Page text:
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J. J. Brown, Wordslinger

"I Sling Words As I Go Along."

Month

April 2016

So, there’s this writing page I follow…..

……..and someone was griping about the exercises being posted every day, saying that if he had the time to do the exercises (which are, in some cases, pretty detailed), then he would have the time to actually write, which is what he would rather do (the implication being that he did not have such time).

This is why it’s called ‘discipline’. You write whenever you can, wherever you are because you can’t NOT write. If you need huge chunks of time and no distractions in order to write, then you’re enamored of the idea of being a writer, with no intention of actually doing the hard work it entails. This applies to every artistic and creative pursuit, not just writing. Heck, it applies to just about anything that tickles your interest.

Stephen King and JK Rowling (to name the most obvious) wrote while struggling financially at menial, hard-labor jobs or while trying to find steady employment and surviving on assistance.

The point is, if you want to write, then write. Outlining your need for the perfect time and quantity of time is just a way to avoid committing to an indeterminate amount of time to create a world within a story.

And that’s the fear – commitment and looking inside yourself to see what monsters or angels lurk there.

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So, a few years ago, I picked up a blank journal……

……..and jotted down the kernel of an idea for a story (woman inherits farm in foreign country, travels over with intention to sell, finds horse in back yard, hilarity ensues) and then promptly forgot all about it.

This happens with me a lot. I have stacks of journals with story kernels that have yet to blossom into full-blown stories. I don’t really worry about it, because I know when the right combination of inspiration and willingness to hear the story happens, words get written.

So, while traveling on tour in Ireland, as I observed the countryside from my seat on the bus, I saw a lot of homes – modern and historic – dot the fields. One such older home that had clearly been vacant for some time and in the back yard, I saw horse wearing a green blanket. It was staring towards the road, its attitude one of complete surprise.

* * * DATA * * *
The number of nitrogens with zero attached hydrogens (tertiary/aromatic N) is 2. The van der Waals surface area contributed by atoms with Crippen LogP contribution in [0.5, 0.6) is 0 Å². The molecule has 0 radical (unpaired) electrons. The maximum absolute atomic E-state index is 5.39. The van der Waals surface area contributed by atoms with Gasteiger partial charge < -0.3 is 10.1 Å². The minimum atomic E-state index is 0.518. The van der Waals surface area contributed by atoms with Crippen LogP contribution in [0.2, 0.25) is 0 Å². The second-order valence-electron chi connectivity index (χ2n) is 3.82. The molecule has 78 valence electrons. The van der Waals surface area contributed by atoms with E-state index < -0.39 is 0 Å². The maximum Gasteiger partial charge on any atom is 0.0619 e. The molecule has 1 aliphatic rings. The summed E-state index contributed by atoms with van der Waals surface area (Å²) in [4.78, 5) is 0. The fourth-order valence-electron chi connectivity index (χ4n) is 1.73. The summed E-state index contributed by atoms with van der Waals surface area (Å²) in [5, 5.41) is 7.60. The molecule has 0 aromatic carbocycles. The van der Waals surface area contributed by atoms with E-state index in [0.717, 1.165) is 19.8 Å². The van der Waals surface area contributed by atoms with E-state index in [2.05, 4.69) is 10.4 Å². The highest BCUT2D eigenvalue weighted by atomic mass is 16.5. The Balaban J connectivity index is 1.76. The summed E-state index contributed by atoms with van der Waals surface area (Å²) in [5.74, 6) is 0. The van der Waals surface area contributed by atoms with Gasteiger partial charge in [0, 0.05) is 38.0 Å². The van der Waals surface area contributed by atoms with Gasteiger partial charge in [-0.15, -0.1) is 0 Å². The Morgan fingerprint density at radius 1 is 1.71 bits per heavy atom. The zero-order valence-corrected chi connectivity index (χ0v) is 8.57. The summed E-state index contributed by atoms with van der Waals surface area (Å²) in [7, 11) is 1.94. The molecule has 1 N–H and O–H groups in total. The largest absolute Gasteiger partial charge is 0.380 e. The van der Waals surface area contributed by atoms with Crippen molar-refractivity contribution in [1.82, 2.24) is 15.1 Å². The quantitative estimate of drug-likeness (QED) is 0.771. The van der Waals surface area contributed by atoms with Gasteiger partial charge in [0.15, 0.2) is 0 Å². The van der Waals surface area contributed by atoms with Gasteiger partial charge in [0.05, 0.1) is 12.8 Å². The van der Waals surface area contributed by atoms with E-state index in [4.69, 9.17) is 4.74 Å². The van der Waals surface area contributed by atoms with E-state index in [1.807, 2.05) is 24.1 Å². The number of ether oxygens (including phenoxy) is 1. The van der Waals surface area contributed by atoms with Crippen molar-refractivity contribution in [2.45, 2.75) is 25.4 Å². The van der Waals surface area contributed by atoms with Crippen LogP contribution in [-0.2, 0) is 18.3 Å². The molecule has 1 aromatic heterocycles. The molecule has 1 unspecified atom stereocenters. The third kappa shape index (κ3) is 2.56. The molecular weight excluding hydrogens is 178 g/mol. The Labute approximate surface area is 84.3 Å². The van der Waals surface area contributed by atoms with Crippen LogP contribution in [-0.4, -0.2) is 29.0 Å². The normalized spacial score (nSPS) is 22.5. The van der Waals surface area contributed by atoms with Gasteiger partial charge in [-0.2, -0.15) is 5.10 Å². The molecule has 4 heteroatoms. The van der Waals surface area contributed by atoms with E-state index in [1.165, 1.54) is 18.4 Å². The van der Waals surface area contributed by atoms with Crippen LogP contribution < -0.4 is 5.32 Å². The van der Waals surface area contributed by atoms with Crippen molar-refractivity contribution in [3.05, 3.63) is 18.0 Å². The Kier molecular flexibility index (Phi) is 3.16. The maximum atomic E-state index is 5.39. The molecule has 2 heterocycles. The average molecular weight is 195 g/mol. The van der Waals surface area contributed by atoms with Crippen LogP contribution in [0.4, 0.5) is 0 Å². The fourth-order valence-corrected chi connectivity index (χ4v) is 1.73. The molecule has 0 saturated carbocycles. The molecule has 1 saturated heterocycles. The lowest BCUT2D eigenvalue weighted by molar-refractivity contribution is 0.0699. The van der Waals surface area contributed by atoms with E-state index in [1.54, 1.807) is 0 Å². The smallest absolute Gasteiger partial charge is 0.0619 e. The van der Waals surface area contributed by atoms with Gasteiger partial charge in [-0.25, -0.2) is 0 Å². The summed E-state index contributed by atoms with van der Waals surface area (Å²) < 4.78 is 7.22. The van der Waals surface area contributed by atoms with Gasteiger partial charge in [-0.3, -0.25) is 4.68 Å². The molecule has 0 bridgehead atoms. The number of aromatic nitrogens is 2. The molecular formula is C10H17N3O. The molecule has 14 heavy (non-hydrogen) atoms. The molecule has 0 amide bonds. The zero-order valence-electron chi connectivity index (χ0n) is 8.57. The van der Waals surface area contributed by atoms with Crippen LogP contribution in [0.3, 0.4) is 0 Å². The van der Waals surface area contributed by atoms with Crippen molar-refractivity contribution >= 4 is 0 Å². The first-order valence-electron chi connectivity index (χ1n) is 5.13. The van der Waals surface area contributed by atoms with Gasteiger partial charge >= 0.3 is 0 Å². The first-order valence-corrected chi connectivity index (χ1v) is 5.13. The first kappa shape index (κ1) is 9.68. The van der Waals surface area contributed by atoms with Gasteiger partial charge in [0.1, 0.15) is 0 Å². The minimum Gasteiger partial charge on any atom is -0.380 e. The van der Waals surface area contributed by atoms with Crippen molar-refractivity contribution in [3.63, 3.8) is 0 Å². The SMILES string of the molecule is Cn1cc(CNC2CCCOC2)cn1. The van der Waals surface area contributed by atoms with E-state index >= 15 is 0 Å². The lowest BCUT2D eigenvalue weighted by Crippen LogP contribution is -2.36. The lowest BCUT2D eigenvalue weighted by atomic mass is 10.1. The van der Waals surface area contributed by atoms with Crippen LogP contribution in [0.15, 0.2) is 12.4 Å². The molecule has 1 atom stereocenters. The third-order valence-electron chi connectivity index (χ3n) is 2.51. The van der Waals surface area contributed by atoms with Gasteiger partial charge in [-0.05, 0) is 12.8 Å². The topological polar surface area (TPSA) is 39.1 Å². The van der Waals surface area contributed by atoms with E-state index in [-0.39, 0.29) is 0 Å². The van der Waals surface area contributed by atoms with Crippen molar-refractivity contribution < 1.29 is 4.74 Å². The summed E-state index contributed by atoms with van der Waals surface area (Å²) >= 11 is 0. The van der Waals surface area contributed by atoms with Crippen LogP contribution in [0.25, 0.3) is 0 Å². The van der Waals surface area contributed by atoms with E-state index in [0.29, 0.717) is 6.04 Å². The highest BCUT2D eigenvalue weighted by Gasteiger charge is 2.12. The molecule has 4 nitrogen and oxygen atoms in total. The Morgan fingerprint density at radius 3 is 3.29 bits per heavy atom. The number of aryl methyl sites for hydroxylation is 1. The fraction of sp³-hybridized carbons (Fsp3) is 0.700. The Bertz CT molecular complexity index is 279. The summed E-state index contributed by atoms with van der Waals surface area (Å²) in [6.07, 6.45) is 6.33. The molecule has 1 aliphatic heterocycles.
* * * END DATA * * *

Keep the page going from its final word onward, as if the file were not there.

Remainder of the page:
I recalled the kernel of an idea and immediately, the story came to me, full-blown. I had fully developed scenes, bits of dialogue, characters, plot, background – I had it all within seconds of seeing that horse in the green blanket.

I didn’t write anything down right away – I needed it to percolate for awhile before putting it down on paper. Part of this was because I had issues with finding the right names for at least one character (in the novel I’m currently working on, one character not only changed his name eight times, but his nationality as well). For me, finding the right name is important – it is the identifier of the person, it holds the key to understanding and it has power.

So, even though I had found the journal I’d jotted the kernel of an idea in, I held off writing anything down, even basic notes. The story kept building itself in my mind, but it wasn’t until I found the right names for the characters that I felt free to add the scenes and notes to the original idea for the story.

It’s funny how an idea I’d had years ago seemed to come to life upon seeing that horse in the green blanket. I wish I’d had time to snap a picture of it and I wonder, even now, what had held his attention, what it was that had surprised him.

I suppose I will never know about the real horse, but I can have a lot of fun imagining what comes next.

 

***
Editor’s note – this blog post is published concurrently on Citizens Journal VC

So, it seems I have a mystery on my hands……

……about my great-grandfather, his three (yes, three) different birth years, the lack of a birth certificate from the state he was (allegedly) born in or any record of his parents in the same area. What information I have at hand comes from his diaries (beginning in 1902 and skipping to 1912), a death certificate, family lore and some historical references (my great-grandfather was something of a mover and a shaker in his day). Everything prior to 1900 is obscured in the shadows of time, lack of personal diaries and any connections to his siblings. I don’t even know their descendants or when my great-great-grandparents died or even where they are buried.

The information, as I’ve mentioned in another blog post, is sketchy at best. I have a death certificate for my great-grandfather (to be referred to as E.J. from now on), which has his parents names and general location of where they were born. I have good pieces of information, but I’m unable to fit them together and make a complete picture of the man who was such a strong influence in local events. He died years before I was born, so I have no memory of him, but his diaries make it clear that I would have enjoyed his dry wit.